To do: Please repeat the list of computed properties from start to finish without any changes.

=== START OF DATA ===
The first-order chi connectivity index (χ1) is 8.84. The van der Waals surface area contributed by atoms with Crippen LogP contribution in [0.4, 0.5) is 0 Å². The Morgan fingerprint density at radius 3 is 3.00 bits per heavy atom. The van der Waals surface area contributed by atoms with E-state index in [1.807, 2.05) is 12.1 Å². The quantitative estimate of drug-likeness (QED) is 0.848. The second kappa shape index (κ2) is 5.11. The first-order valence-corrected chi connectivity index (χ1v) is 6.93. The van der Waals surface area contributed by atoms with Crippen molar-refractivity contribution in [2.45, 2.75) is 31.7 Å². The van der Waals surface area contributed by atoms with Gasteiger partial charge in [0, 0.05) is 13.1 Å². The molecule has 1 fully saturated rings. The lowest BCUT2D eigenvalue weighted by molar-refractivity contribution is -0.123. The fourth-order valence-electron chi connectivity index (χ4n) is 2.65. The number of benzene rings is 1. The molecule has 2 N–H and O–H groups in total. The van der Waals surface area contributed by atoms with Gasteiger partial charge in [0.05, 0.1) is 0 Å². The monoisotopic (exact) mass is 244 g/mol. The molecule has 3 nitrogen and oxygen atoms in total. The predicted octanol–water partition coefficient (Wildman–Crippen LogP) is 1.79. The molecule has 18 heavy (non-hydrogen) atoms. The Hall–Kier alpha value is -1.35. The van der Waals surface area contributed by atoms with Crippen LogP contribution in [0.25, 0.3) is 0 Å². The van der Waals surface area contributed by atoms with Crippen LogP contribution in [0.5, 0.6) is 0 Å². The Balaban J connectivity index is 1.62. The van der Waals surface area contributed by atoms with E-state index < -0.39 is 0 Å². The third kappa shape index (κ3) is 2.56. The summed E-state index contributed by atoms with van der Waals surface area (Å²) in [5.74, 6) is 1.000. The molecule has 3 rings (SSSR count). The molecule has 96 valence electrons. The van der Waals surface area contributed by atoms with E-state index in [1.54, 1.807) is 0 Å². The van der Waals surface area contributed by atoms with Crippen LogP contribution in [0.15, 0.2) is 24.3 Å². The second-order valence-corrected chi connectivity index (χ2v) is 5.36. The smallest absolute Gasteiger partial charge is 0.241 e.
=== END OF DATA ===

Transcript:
The first-order chi connectivity index (χ1) is 8.84. The van der Waals surface area contributed by atoms with Crippen LogP contribution in [0.4, 0.5) is 0 Å². The Morgan fingerprint density at radius 3 is 3.00 bits per heavy atom. The van der Waals surface area contributed by atoms with E-state index in [1.807, 2.05) is 12.1 Å². The quantitative estimate of drug-likeness (QED) is 0.848. The second kappa shape index (κ2) is 5.11. The first-order valence-corrected chi connectivity index (χ1v) is 6.93. The van der Waals surface area contributed by atoms with Crippen molar-refractivity contribution in [2.45, 2.75) is 31.7 Å². The van der Waals surface area contributed by atoms with Gasteiger partial charge in [0, 0.05) is 13.1 Å². The molecule has 1 fully saturated rings. The lowest BCUT2D eigenvalue weighted by molar-refractivity contribution is -0.123. The fourth-order valence-electron chi connectivity index (χ4n) is 2.65. The number of benzene rings is 1. The molecule has 2 N–H and O–H groups in total. The van der Waals surface area contributed by atoms with Gasteiger partial charge in [0.05, 0.1) is 0 Å². The monoisotopic (exact) mass is 244 g/mol. The molecule has 3 nitrogen and oxygen atoms in total. The predicted octanol–water partition coefficient (Wildman–Crippen LogP) is 1.79. The molecule has 18 heavy (non-hydrogen) atoms. The Hall–Kier alpha value is -1.35. The van der Waals surface area contributed by atoms with Crippen LogP contribution in [0.25, 0.3) is 0 Å². The van der Waals surface area contributed by atoms with Crippen LogP contribution in [0.5, 0.6) is 0 Å². The Balaban J connectivity index is 1.62. The van der Waals surface area contributed by atoms with E-state index < -0.39 is 0 Å². The third kappa shape index (κ3) is 2.56. The summed E-state index contributed by atoms with van der Waals surface area (Å²) in [5.74, 6) is 1.000. The molecule has 3 rings (SSSR count). The molecule has 96 valence electrons. The van der Waals surface area contributed by atoms with E-state index in [1.54, 1.807) is 0 Å². The van der Waals surface area contributed by atoms with Crippen LogP contribution in [0.15, 0.2) is 24.3 Å². The second-order valence-corrected chi connectivity index (χ2v) is 5.36. The smallest absolute Gasteiger partial charge is 0.241 e.